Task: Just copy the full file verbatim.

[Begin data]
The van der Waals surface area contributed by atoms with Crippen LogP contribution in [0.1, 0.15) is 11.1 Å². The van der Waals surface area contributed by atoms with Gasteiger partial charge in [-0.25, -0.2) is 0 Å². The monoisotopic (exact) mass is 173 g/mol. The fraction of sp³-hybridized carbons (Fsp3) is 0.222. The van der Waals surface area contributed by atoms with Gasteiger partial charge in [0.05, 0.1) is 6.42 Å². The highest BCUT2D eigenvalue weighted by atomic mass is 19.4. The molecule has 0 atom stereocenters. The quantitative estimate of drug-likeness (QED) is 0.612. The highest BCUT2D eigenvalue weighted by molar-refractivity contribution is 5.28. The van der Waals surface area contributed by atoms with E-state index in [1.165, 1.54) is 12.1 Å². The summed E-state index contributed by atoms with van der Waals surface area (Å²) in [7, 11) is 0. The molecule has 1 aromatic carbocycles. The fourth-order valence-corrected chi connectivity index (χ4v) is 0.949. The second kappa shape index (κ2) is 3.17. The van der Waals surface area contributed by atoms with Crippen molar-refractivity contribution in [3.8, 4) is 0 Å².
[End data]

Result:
The van der Waals surface area contributed by atoms with Crippen LogP contribution in [0.1, 0.15) is 11.1 Å². The van der Waals surface area contributed by atoms with Gasteiger partial charge in [-0.25, -0.2) is 0 Å². The monoisotopic (exact) mass is 173 g/mol. The fraction of sp³-hybridized carbons (Fsp3) is 0.222. The van der Waals surface area contributed by atoms with Gasteiger partial charge in [0.05, 0.1) is 6.42 Å². The highest BCUT2D eigenvalue weighted by atomic mass is 19.4. The molecule has 0 atom stereocenters. The quantitative estimate of drug-likeness (QED) is 0.612. The highest BCUT2D eigenvalue weighted by molar-refractivity contribution is 5.28. The van der Waals surface area contributed by atoms with E-state index in [1.165, 1.54) is 12.1 Å². The summed E-state index contributed by atoms with van der Waals surface area (Å²) in [7, 11) is 0. The molecule has 1 aromatic carbocycles. The fourth-order valence-corrected chi connectivity index (χ4v) is 0.949. The second kappa shape index (κ2) is 3.17. The van der Waals surface area contributed by atoms with Crippen molar-refractivity contribution in [3.8, 4) is 0 Å².